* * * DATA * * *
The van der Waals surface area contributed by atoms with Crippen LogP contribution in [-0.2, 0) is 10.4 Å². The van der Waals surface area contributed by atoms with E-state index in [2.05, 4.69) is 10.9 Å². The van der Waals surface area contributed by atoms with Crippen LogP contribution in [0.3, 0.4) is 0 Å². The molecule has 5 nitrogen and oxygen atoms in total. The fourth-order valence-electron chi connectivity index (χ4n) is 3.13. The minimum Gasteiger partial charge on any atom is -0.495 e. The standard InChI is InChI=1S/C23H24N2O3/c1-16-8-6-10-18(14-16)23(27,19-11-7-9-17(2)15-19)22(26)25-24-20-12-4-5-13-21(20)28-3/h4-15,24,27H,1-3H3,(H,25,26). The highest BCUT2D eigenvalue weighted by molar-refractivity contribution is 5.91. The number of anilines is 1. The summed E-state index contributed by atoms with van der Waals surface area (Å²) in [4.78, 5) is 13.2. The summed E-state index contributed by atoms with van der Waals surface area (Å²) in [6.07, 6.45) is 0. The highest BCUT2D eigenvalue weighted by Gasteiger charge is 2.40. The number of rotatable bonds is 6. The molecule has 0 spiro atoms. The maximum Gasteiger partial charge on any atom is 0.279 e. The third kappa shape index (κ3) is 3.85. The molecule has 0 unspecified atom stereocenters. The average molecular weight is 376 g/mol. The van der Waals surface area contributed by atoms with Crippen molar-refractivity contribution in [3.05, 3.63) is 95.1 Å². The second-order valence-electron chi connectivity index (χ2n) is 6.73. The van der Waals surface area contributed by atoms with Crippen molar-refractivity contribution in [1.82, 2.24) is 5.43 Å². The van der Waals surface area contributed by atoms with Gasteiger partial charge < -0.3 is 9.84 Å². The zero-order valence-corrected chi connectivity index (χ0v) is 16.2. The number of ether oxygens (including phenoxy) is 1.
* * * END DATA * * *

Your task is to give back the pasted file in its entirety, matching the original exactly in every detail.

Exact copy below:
The van der Waals surface area contributed by atoms with Crippen LogP contribution in [-0.2, 0) is 10.4 Å². The van der Waals surface area contributed by atoms with E-state index in [2.05, 4.69) is 10.9 Å². The van der Waals surface area contributed by atoms with Crippen LogP contribution in [0.3, 0.4) is 0 Å². The molecule has 5 nitrogen and oxygen atoms in total. The fourth-order valence-electron chi connectivity index (χ4n) is 3.13. The minimum Gasteiger partial charge on any atom is -0.495 e. The standard InChI is InChI=1S/C23H24N2O3/c1-16-8-6-10-18(14-16)23(27,19-11-7-9-17(2)15-19)22(26)25-24-20-12-4-5-13-21(20)28-3/h4-15,24,27H,1-3H3,(H,25,26). The highest BCUT2D eigenvalue weighted by molar-refractivity contribution is 5.91. The number of anilines is 1. The summed E-state index contributed by atoms with van der Waals surface area (Å²) in [4.78, 5) is 13.2. The summed E-state index contributed by atoms with van der Waals surface area (Å²) in [6.07, 6.45) is 0. The highest BCUT2D eigenvalue weighted by Gasteiger charge is 2.40. The number of rotatable bonds is 6. The molecule has 0 spiro atoms. The maximum Gasteiger partial charge on any atom is 0.279 e. The third kappa shape index (κ3) is 3.85. The molecule has 0 unspecified atom stereocenters. The average molecular weight is 376 g/mol. The van der Waals surface area contributed by atoms with Crippen molar-refractivity contribution in [3.05, 3.63) is 95.1 Å². The second-order valence-electron chi connectivity index (χ2n) is 6.73. The van der Waals surface area contributed by atoms with Crippen molar-refractivity contribution in [1.82, 2.24) is 5.43 Å². The van der Waals surface area contributed by atoms with Gasteiger partial charge < -0.3 is 9.84 Å². The zero-order valence-corrected chi connectivity index (χ0v) is 16.2. The number of ether oxygens (including phenoxy) is 1.